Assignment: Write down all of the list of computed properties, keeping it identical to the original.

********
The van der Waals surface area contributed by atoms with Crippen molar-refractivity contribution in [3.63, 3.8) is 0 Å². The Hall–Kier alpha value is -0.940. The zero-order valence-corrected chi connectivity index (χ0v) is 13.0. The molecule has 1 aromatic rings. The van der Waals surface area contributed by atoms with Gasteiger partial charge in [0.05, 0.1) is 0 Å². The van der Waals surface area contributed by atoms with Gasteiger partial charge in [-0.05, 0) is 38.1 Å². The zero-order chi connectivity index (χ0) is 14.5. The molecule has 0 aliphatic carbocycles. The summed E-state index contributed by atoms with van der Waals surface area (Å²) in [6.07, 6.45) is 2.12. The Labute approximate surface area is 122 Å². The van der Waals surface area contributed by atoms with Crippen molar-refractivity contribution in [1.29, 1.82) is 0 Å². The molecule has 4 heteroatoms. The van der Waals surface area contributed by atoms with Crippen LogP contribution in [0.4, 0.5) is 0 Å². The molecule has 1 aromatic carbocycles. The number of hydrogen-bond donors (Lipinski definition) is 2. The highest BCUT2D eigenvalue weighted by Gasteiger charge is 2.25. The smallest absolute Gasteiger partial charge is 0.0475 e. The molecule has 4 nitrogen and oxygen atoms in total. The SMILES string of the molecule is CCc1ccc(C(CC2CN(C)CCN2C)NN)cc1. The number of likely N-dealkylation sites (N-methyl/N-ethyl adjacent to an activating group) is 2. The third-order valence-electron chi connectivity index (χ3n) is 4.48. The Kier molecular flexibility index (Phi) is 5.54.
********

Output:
The van der Waals surface area contributed by atoms with Crippen molar-refractivity contribution in [3.63, 3.8) is 0 Å². The Hall–Kier alpha value is -0.940. The zero-order valence-corrected chi connectivity index (χ0v) is 13.0. The molecule has 1 aromatic rings. The van der Waals surface area contributed by atoms with Gasteiger partial charge in [0.05, 0.1) is 0 Å². The van der Waals surface area contributed by atoms with Gasteiger partial charge in [-0.05, 0) is 38.1 Å². The zero-order chi connectivity index (χ0) is 14.5. The molecule has 0 aliphatic carbocycles. The summed E-state index contributed by atoms with van der Waals surface area (Å²) in [6.07, 6.45) is 2.12. The Labute approximate surface area is 122 Å². The van der Waals surface area contributed by atoms with Crippen molar-refractivity contribution in [1.29, 1.82) is 0 Å². The molecule has 4 heteroatoms. The van der Waals surface area contributed by atoms with Crippen LogP contribution in [0.4, 0.5) is 0 Å². The molecule has 1 aromatic carbocycles. The number of hydrogen-bond donors (Lipinski definition) is 2. The highest BCUT2D eigenvalue weighted by Gasteiger charge is 2.25. The smallest absolute Gasteiger partial charge is 0.0475 e. The molecule has 4 nitrogen and oxygen atoms in total. The SMILES string of the molecule is CCc1ccc(C(CC2CN(C)CCN2C)NN)cc1. The number of likely N-dealkylation sites (N-methyl/N-ethyl adjacent to an activating group) is 2. The third-order valence-electron chi connectivity index (χ3n) is 4.48. The Kier molecular flexibility index (Phi) is 5.54.